Much of the coverage has focussed on the BBC salaries – and it must have required some nerve for Panorama to have devoted so much airtime to yet more detail of how much top people at the Beeb earn. But the really interesting stuff seems to me to lie not with the outliers at the top, but with the mass in the middle. Leaving the special case of the BBC aside, does the public service really need thosee thousands of salaries lying somewhere between £100,ooo and £300,000? It’s hard to imagine that a ruthless audit would give them all a value-for-money clearance.


12
Jun 10

Weekend miscellany: Assange, Kenyan corruption, why is sport so huge, the missed banking story and Iran

I’m increasingly finding, as this blog finds its feet, that I reach the end of the working week with a bunch of links which I’d like to pass on but which don’t require much comment or elaboration. I’m going to try bundling them into a single post. From time to time these pieces will have already appeared in “What I’m Reading” (just to the right of here) but that feed often osbcures the real subject of something I’ve clipped into Delicious. What follows is an eclectic selection, so there’s no point in trying to pretend that there’s any common thread.

  • Fascinating drama now going on around Wikileaks as the US government goes after its founder Julian Assange. Some background here. A more recent summary from The Economist, containing an intriguing little hint from Pentagon Papers man Daniel Ellsberg.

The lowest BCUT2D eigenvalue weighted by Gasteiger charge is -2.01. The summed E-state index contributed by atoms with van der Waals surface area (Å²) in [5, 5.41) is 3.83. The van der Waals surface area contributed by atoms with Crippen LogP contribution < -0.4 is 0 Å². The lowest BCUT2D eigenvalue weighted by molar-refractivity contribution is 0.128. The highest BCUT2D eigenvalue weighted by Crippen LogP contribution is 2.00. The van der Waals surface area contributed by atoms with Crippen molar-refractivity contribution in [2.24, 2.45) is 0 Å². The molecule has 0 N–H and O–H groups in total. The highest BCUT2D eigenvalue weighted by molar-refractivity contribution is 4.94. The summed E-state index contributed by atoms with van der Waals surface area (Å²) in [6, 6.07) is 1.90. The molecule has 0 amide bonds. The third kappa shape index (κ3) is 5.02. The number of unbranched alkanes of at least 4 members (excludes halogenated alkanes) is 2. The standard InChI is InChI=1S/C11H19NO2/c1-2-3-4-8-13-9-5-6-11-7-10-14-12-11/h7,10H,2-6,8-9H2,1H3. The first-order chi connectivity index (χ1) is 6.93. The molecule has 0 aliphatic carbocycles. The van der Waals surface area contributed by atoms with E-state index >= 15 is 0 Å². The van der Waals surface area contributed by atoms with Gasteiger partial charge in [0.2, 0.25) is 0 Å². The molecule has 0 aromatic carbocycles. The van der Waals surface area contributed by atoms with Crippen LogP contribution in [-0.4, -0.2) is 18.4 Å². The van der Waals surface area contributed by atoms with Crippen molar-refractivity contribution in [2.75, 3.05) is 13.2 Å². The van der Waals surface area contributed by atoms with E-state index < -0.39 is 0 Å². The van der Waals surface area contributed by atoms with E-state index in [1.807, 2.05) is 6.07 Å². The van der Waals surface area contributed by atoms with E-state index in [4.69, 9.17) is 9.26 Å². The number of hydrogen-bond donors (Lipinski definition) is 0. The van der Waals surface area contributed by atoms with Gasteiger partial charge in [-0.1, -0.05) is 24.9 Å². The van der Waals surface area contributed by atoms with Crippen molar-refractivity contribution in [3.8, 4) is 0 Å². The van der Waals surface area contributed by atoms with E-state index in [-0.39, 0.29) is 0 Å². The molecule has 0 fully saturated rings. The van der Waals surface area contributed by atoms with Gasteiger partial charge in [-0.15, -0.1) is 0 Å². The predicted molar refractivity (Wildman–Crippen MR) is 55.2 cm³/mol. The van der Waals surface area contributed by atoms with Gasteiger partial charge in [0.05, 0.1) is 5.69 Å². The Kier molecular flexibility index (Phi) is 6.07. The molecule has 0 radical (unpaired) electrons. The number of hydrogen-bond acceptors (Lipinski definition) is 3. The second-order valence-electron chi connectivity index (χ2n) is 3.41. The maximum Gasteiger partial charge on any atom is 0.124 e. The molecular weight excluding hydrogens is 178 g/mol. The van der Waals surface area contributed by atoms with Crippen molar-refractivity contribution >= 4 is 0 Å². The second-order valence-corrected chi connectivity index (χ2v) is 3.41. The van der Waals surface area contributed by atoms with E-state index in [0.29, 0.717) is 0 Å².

• I’ve been reading properly for the first time It’s Our Turn to Eat by Michela Wrong, the story of John Githongo, the man who exposed deep-seated, systemic corruption in the Kenyan political elite. The book is a superbly-written tragi-comedy: Githongo “exposed” a lot of appalling evidence but failed to dent the practice by which Kenyan ministers plunder the country’s treasury. But thanks to the depth of Wrong’s knowledge of her subject, the book is also a history of modern Kenya – and a very dispiriting chronicle at that. When Kenya’s tribal rivalries explode again, as Wrong predicts they surely will, reading this book will explain what is happening and why. Among her many qualities as a writer, Wrong is unafraid to take aim at conventional pieties. As they say in Texas, sacred cows make the best burgers.
  • Especially at World Cup you may occasionally wonder how sport, all sport, got so big. Because once upon a time, sport just wasn’t that huge a thing. When you don’t read much a subject – and I don’t read much about sport – you like an issue fully dealt with in a single place. This piece by Tim de Lisle from Intelligent Life is it.